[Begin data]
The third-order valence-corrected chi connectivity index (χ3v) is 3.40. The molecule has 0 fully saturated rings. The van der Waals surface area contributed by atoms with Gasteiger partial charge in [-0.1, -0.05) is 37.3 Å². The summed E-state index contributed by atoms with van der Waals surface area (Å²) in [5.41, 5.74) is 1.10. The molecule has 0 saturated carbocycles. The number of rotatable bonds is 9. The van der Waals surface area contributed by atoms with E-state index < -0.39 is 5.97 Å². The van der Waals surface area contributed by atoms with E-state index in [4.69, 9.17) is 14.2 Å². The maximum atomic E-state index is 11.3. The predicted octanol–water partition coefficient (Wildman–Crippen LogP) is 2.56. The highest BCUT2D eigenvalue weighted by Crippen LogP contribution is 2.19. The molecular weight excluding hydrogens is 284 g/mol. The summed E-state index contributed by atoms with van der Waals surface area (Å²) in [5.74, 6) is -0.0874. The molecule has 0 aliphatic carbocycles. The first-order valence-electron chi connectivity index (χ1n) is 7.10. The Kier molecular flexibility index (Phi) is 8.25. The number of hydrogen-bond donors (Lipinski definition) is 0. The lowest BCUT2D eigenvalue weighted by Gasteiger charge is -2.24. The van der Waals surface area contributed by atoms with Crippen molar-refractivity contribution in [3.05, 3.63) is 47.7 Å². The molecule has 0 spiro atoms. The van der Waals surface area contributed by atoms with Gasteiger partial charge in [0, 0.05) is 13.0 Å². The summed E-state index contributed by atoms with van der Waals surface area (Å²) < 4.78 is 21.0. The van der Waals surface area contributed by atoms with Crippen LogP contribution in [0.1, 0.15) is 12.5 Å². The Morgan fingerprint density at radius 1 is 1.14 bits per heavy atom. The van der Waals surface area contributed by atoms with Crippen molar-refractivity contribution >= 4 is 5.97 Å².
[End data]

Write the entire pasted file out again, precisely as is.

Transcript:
The third-order valence-corrected chi connectivity index (χ3v) is 3.40. The molecule has 0 fully saturated rings. The van der Waals surface area contributed by atoms with Gasteiger partial charge in [-0.1, -0.05) is 37.3 Å². The summed E-state index contributed by atoms with van der Waals surface area (Å²) in [5.41, 5.74) is 1.10. The molecule has 0 saturated carbocycles. The number of rotatable bonds is 9. The van der Waals surface area contributed by atoms with E-state index < -0.39 is 5.97 Å². The van der Waals surface area contributed by atoms with E-state index in [4.69, 9.17) is 14.2 Å². The maximum atomic E-state index is 11.3. The predicted octanol–water partition coefficient (Wildman–Crippen LogP) is 2.56. The highest BCUT2D eigenvalue weighted by Crippen LogP contribution is 2.19. The molecular weight excluding hydrogens is 284 g/mol. The summed E-state index contributed by atoms with van der Waals surface area (Å²) in [5.74, 6) is -0.0874. The molecule has 0 aliphatic carbocycles. The first-order valence-electron chi connectivity index (χ1n) is 7.10. The Kier molecular flexibility index (Phi) is 8.25. The number of hydrogen-bond donors (Lipinski definition) is 0. The lowest BCUT2D eigenvalue weighted by Gasteiger charge is -2.24. The van der Waals surface area contributed by atoms with Crippen molar-refractivity contribution in [3.05, 3.63) is 47.7 Å². The molecule has 0 spiro atoms. The van der Waals surface area contributed by atoms with Gasteiger partial charge in [0, 0.05) is 13.0 Å². The summed E-state index contributed by atoms with van der Waals surface area (Å²) < 4.78 is 21.0. The van der Waals surface area contributed by atoms with Crippen LogP contribution in [0.1, 0.15) is 12.5 Å². The Morgan fingerprint density at radius 1 is 1.14 bits per heavy atom. The van der Waals surface area contributed by atoms with Crippen molar-refractivity contribution >= 4 is 5.97 Å².